Risk and Nuclear Power Plants

By Andy May

The financial risk is too great.

Updated post (2/21/2017)

In any discussion of the future of energy, nuclear power generation is brought up. Once a nuclear power plant is built and operating, it can produce cheap electricity reliably for decades. Further, in terms of human health, some claim it is the safest source of energy in the U.S. Others, like Benjamin Sovacool, claim the worldwide economic cost (worldwide total: $177B) of nuclear accidents is higher than for any other energy source and nuclear power is less safe than all other sources of energy except for hydroelectric power. Some of the costs could be due to an over-reaction to nuclear accidents, especially Chernobyl and Fukushima.  Others have much lower fatality estimates than Sovacool, it is unclear how many later cases of cancer are, or potentially will be, due to Chernobyl.

Permitting a new nuclear power plant and building it is a problem because there have been more than 105 significant nuclear accidents around the world since 1952, out of an IAEA total of 2,400 separate incidents. Thirty-three serious nuclear accidents compiled by The Guardian are listed and ranked here and mapped in figure 1. As figure 1 shows these incidents have occurred all over the world, some are design flaws, like the Fukashima-Diachi 2011 disaster and some are due to human error, like the loss of a Cobalt-60 source in Ikitelli, Turkey.

Figure 1: All nuclear power plant incidents, source The Guardian.

There is an ongoing debate about the safety of nuclear power. Roger Graves has written persuasively that:

“… there is no justification for singling out nuclear power as being especially dangerous. The fear of nuclear espoused by much of the media is vastly exaggerated.”

There have been either 4,231 fatalities due to nuclear accidents since 1952 or fewer than 100 depending upon who is estimating.  The biggest difference is how many died due to the Chernobyl disaster.  Was it the 31 who died right away or were there thousands that died later due to radiation induced cancer as Benjamin Sovacool argues?  Either way, this is small compared to the number of fatalities due to hydroelectric dam failures, like the 171,000 people who died when the Shimantan Dam and 60 other dams, including Banqiao, broke in China in 1975 or the 4.3 million who die every year due to indoor air pollution from burning biomass or coal indoors. So, do we irrationally fear anything that glows in the dark? Or, are Benjamin Sovacool’s arguments more valid than Roger Graves? The differences are mostly due to what fatalities and costs are included in the calculation, both use reasonable methods and criteria. Either way nuclear is different from other sources and the risks are different. I’m not sure a valid safety comparison between nuclear and other sources of energy can be made.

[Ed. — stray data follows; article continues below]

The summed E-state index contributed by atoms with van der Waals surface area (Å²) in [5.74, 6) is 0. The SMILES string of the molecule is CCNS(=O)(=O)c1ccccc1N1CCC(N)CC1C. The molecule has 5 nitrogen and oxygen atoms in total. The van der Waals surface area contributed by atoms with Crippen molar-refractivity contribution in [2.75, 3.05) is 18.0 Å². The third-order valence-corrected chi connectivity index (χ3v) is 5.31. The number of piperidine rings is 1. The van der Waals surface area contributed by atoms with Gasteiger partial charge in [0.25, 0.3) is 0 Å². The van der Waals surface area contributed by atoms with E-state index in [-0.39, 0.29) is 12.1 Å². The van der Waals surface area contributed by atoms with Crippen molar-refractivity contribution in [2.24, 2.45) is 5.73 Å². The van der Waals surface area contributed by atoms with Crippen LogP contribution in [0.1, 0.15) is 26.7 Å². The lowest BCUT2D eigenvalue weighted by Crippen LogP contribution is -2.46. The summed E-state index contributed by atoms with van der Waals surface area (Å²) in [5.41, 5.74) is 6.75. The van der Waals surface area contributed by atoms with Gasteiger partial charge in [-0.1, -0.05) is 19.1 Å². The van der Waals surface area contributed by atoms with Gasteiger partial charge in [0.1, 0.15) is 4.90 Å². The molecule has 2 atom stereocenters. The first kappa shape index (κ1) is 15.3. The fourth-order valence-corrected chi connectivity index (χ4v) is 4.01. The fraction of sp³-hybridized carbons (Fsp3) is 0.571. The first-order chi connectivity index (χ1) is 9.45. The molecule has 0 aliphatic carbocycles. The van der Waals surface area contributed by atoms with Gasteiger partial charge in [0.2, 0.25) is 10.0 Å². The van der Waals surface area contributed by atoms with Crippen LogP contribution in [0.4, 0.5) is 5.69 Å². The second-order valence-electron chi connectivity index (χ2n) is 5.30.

If we include all air pollution from coal as a cost, coal becomes the most expensive and dangerous, except for hydroelectric. Yet, most of the problems are from personal, household use of coal or antiquated coal power plants with no pollution control equipment. Modern coal plants, used in western countries for decades, produce very little pollution and are safe. Households do not have nuclear power, nor do they have personal hydroelectric dams, so this seems like an invalid comparison.

It seems that nuclear power is here to stay, there are nuclear power plants all over the world after all. Why is it so hard to permit and build one? Why did Germany shut down so many nuclear plants? How serious are the dangers? We will not answer these questions here, but we can present what data we could find.

By nuclear we mean fission reactors. Fusion reactors always seem to be 20 years away and this seems unlikely to change. The most recently completed U.S. nuclear power plant, Watts Bar Unit 2 in Rhea County, Tennessee entered commercial service October 19, 2016.

Figure 2: Watts Bar Unit 2 nuclear power plant, source TVA.

Unit 2 was 80% complete in 1980. Construction was stopped at that time due to a projected decline in demand. Construction resumed in 2007. The Fukushima-Daichi disaster in 2011 caused construction to be halted again and the NRC (Nuclear Regulatory Commission) ordered some design modifications. The delays and the late design modifications caused the initial estimate cost of $2.5B to almost double. The final cost, when it was completed in 2016, was $4.7B. So, this older generation “2” nuclear reactor, from beginning to end, took over 40 years to build. Over the 40 years the cost doubled.